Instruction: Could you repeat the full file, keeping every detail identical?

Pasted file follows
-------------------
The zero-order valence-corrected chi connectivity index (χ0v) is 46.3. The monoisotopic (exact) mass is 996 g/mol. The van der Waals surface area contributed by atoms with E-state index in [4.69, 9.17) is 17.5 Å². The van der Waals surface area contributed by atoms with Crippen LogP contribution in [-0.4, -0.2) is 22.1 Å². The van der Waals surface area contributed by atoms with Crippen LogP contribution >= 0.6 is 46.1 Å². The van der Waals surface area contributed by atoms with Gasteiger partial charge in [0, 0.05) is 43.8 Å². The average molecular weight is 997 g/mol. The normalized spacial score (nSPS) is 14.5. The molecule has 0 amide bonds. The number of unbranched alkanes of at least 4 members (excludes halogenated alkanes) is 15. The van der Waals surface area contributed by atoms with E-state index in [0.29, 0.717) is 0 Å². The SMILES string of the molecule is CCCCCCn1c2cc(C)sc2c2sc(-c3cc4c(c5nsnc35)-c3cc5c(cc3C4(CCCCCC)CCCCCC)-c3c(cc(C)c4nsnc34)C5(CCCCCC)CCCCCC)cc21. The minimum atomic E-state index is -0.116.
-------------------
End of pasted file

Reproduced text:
The zero-order valence-corrected chi connectivity index (χ0v) is 46.3. The monoisotopic (exact) mass is 996 g/mol. The van der Waals surface area contributed by atoms with E-state index in [4.69, 9.17) is 17.5 Å². The van der Waals surface area contributed by atoms with Crippen LogP contribution in [-0.4, -0.2) is 22.1 Å². The van der Waals surface area contributed by atoms with Crippen LogP contribution >= 0.6 is 46.1 Å². The van der Waals surface area contributed by atoms with Gasteiger partial charge in [0, 0.05) is 43.8 Å². The average molecular weight is 997 g/mol. The normalized spacial score (nSPS) is 14.5. The molecule has 0 amide bonds. The number of unbranched alkanes of at least 4 members (excludes halogenated alkanes) is 15. The van der Waals surface area contributed by atoms with E-state index in [0.29, 0.717) is 0 Å². The SMILES string of the molecule is CCCCCCn1c2cc(C)sc2c2sc(-c3cc4c(c5nsnc35)-c3cc5c(cc3C4(CCCCCC)CCCCCC)-c3c(cc(C)c4nsnc34)C5(CCCCCC)CCCCCC)cc21. The minimum atomic E-state index is -0.116.